Acute contagious illness, characterised by fever, petechial or purpuric rash, and signs of sepsis and/or meningitis.
May progress rapidly to septic shock, with hypotension, acidosis, and DIC.
Highest rates of invasive infection are in children under 5 years of age, especially under 1 year of age, with a second peak occurring in 11- to 22-year-olds and third peak in people >65 years of age.
Diagnosis confirmed by isolation of Neisseria meningitidis from a normally sterile body site.
Confirmed meningococcal infection is treated with a third-generation cephalosporin. Where a cephalosporin is not appropriate, choice of agent is based on individual patient circumstances, antimicrobial susceptibilities, and local availability.
Case fatality rate is 10% to 15%. Between 10% and 20% of survivors have moderate to severe sequelae, including hearing loss, motor and cognitive disabilities, blindness, or ischaemic injuries of the skin or extremities.
Meningococcal infections are caused by Neisseria meningitidis , a gram-negative diplococcus that colonises the nasopharynx. Bacteria invade the bloodstream or spread within the respiratory tract. A confirmed case is a clinically compatible illness with isolation of N meningitidis from a normally sterile body site.  Probable cases include those with a positive DNA amplification test performed on blood or cerebrospinal fluid (CSF), or detection of antigen in CSF or by immunohistochemical staining on formalin-fixed tissue.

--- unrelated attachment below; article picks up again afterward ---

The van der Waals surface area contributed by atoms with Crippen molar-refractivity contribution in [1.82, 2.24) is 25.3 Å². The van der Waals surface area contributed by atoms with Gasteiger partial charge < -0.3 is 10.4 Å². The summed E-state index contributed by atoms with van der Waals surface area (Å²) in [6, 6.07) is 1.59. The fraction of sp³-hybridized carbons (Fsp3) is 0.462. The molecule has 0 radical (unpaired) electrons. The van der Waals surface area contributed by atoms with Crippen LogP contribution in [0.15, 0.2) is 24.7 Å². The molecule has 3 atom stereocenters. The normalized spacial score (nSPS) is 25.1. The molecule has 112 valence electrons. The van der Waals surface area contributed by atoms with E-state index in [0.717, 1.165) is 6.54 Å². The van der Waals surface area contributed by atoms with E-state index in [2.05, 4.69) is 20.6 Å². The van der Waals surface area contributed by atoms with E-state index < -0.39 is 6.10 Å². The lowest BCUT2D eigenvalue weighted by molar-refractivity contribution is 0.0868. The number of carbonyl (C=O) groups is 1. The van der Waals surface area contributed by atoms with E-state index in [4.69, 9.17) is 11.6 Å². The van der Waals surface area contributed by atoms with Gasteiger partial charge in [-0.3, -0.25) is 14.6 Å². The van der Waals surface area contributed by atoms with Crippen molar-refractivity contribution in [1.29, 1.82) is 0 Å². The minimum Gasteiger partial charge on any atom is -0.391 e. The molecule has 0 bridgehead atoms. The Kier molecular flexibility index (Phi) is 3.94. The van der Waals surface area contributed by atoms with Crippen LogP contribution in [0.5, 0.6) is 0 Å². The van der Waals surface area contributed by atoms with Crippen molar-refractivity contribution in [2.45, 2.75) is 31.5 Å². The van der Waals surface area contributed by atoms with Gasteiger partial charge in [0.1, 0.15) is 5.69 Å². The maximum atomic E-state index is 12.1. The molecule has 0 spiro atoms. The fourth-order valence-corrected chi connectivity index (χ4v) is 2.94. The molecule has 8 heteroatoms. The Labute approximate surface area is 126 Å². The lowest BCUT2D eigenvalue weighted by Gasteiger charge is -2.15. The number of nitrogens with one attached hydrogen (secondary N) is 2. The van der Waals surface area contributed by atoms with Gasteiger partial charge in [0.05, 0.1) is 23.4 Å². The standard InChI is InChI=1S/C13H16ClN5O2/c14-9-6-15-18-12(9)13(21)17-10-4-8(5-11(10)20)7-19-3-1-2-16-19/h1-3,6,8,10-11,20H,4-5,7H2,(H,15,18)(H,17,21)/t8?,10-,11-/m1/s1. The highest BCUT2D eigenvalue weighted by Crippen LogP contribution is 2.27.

St. Jude Children's Research Hospital
Associate Professor of Pediatrics
University of Tennessee Health Sciences Center
EA declares that she has no competing interests.
Meningitis and Vaccine Preventable Disease Branch
NM declares that she has no competing interests.
Professor of Pediatrics
VD declares that she has no competing interests.
Clinical Epidemiology Unit
Marilia Medical School
LOC declares that she has no competing interests.
Consultant in Infectious Diseases and Tropical Medicine
Hospital for Tropical Diseases
KA declares that she has no competing interests.
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